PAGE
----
Some of the heists in GTA V were great, but there were one too many, and the fact that the story was built around them slightly weakened their impact with each job you completed. In GTA VI, we hope they scale back the volume and rack up the tension.
4 We Need: More Interiors
To be fair, when you’re an open world sandbox game set in a city with thousands of buildings, access to all of them just isn’t feasible. The only thing we would ask is that Rockstar keep building upon the increasing detail and grant player access with each new installment in the series.
Obviously, titles like Red Dead and The Witcher have a higher percentage of buildings you can enter, but that’s only because they have far fewer in total. As long as GTA VI progresses from V, we’ll be satisfied.
3 We Need: Contested Territory
One of the most unique features in San Andreas when compared to the rest of the series was contested territory. At any time during the game, one of your areas could come under attack and you would have to defend it. You could also go to neutral or enemy territory and fight to take it over.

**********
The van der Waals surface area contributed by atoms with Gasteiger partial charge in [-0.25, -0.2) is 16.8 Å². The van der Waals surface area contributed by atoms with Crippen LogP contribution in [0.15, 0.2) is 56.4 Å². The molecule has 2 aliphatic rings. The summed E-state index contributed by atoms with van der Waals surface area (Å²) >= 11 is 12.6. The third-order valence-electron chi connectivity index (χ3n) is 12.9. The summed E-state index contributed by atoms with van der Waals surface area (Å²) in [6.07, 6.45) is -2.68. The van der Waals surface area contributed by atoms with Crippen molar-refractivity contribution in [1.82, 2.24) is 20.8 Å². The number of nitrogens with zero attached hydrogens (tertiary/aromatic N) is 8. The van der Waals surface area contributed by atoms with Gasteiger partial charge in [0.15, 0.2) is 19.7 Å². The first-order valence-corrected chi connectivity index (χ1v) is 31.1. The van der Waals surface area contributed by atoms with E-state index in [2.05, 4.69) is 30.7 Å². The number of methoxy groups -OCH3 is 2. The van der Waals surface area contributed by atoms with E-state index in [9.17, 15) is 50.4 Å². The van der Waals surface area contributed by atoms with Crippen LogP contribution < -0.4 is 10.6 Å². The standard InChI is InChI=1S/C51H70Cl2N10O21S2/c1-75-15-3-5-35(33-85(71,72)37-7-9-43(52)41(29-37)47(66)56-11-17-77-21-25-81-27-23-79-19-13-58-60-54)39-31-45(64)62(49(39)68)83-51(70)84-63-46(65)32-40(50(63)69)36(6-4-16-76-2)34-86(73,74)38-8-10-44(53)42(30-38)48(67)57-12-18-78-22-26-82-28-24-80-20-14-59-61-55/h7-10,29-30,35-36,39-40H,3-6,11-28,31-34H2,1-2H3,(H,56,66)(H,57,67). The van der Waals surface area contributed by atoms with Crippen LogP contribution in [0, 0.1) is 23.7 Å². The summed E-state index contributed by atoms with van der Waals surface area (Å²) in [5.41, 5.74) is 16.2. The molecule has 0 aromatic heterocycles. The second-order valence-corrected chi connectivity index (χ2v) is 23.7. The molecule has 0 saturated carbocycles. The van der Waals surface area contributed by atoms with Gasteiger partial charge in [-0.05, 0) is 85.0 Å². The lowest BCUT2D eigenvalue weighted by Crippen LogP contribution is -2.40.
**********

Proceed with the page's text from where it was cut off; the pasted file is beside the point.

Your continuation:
There are similar elements in RDR2, where bounties and rival gang presence can make traversing through certain areas harder. A similar feature in GTA VI would make the game more tense, entertaining, and make the world feel more alive and reactive.
2 We Don’t Want: A Cutscene Heavy Game
Cutscene’s are some of the most powerful tools in gaming; when used correctly, they are a great way of telling or expounding a story while also showing off the games graphics and sound at their best and most cinematic moments. Some games, like Metal Gear Solid and Heavy Rain, benefit from the cutscene-heavy approach.
By the same token, too many cutscenes in sandbox titles like GTA, which occur in an open world in (relative) real time, interrupt the flow of the game. There were too many in GTA V and RDR2, with cutscenes replacing exploration during missions.
1 We Need: An Iconic Soundtrack
There are fewer games better known or more defined by its music than Grand Theft Auto, with the last two GTA titles having undeniably great soundtracks.
However, when it comes to iconic tracks that suited the games perfectly, Vice City and San Andreas are untouchable. “Out Of Touch” was a perfect representation of 1980s Vice City, and “Nuthin’ But A G-Thang” was perfect for 1990s East Santos; both enhanced the games to no end. GTA VI will no doubt have an epic soundtrack, we just hope it’s as iconic as those PS2 classics.